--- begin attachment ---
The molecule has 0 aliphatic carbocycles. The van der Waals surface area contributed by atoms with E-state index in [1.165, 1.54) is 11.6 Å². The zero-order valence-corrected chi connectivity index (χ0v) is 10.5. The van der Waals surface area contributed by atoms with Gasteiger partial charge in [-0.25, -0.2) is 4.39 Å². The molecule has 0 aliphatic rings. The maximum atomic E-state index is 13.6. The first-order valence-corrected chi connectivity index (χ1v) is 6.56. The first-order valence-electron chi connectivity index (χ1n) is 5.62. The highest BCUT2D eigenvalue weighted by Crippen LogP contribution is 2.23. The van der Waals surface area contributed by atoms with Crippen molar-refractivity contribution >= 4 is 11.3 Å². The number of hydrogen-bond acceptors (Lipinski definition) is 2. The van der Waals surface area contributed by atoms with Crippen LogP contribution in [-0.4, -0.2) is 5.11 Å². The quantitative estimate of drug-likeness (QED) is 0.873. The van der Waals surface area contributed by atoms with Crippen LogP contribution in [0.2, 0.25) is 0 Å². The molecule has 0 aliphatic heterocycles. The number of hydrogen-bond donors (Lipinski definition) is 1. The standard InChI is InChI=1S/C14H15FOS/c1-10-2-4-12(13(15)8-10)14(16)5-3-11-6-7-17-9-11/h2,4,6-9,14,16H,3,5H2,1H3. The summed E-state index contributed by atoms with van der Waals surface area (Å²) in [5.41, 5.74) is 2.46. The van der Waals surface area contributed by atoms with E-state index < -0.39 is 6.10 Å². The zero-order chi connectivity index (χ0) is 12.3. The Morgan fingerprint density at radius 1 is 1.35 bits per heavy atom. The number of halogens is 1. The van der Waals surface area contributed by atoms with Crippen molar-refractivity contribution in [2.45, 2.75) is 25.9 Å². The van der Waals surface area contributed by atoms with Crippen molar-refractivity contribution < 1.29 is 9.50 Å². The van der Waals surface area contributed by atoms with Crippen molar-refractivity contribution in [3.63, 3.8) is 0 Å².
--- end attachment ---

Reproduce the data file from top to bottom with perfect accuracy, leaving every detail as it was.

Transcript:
The molecule has 0 aliphatic carbocycles. The van der Waals surface area contributed by atoms with E-state index in [1.165, 1.54) is 11.6 Å². The zero-order valence-corrected chi connectivity index (χ0v) is 10.5. The van der Waals surface area contributed by atoms with Gasteiger partial charge in [-0.25, -0.2) is 4.39 Å². The molecule has 0 aliphatic rings. The maximum atomic E-state index is 13.6. The first-order valence-corrected chi connectivity index (χ1v) is 6.56. The first-order valence-electron chi connectivity index (χ1n) is 5.62. The highest BCUT2D eigenvalue weighted by Crippen LogP contribution is 2.23. The van der Waals surface area contributed by atoms with Crippen molar-refractivity contribution >= 4 is 11.3 Å². The number of hydrogen-bond acceptors (Lipinski definition) is 2. The van der Waals surface area contributed by atoms with Crippen LogP contribution in [-0.4, -0.2) is 5.11 Å². The quantitative estimate of drug-likeness (QED) is 0.873. The van der Waals surface area contributed by atoms with Crippen LogP contribution in [0.2, 0.25) is 0 Å². The molecule has 0 aliphatic heterocycles. The number of hydrogen-bond donors (Lipinski definition) is 1. The standard InChI is InChI=1S/C14H15FOS/c1-10-2-4-12(13(15)8-10)14(16)5-3-11-6-7-17-9-11/h2,4,6-9,14,16H,3,5H2,1H3. The summed E-state index contributed by atoms with van der Waals surface area (Å²) in [5.41, 5.74) is 2.46. The van der Waals surface area contributed by atoms with E-state index < -0.39 is 6.10 Å². The zero-order chi connectivity index (χ0) is 12.3. The Morgan fingerprint density at radius 1 is 1.35 bits per heavy atom. The number of halogens is 1. The van der Waals surface area contributed by atoms with Crippen molar-refractivity contribution in [2.45, 2.75) is 25.9 Å². The van der Waals surface area contributed by atoms with Crippen molar-refractivity contribution < 1.29 is 9.50 Å². The van der Waals surface area contributed by atoms with Crippen molar-refractivity contribution in [3.63, 3.8) is 0 Å².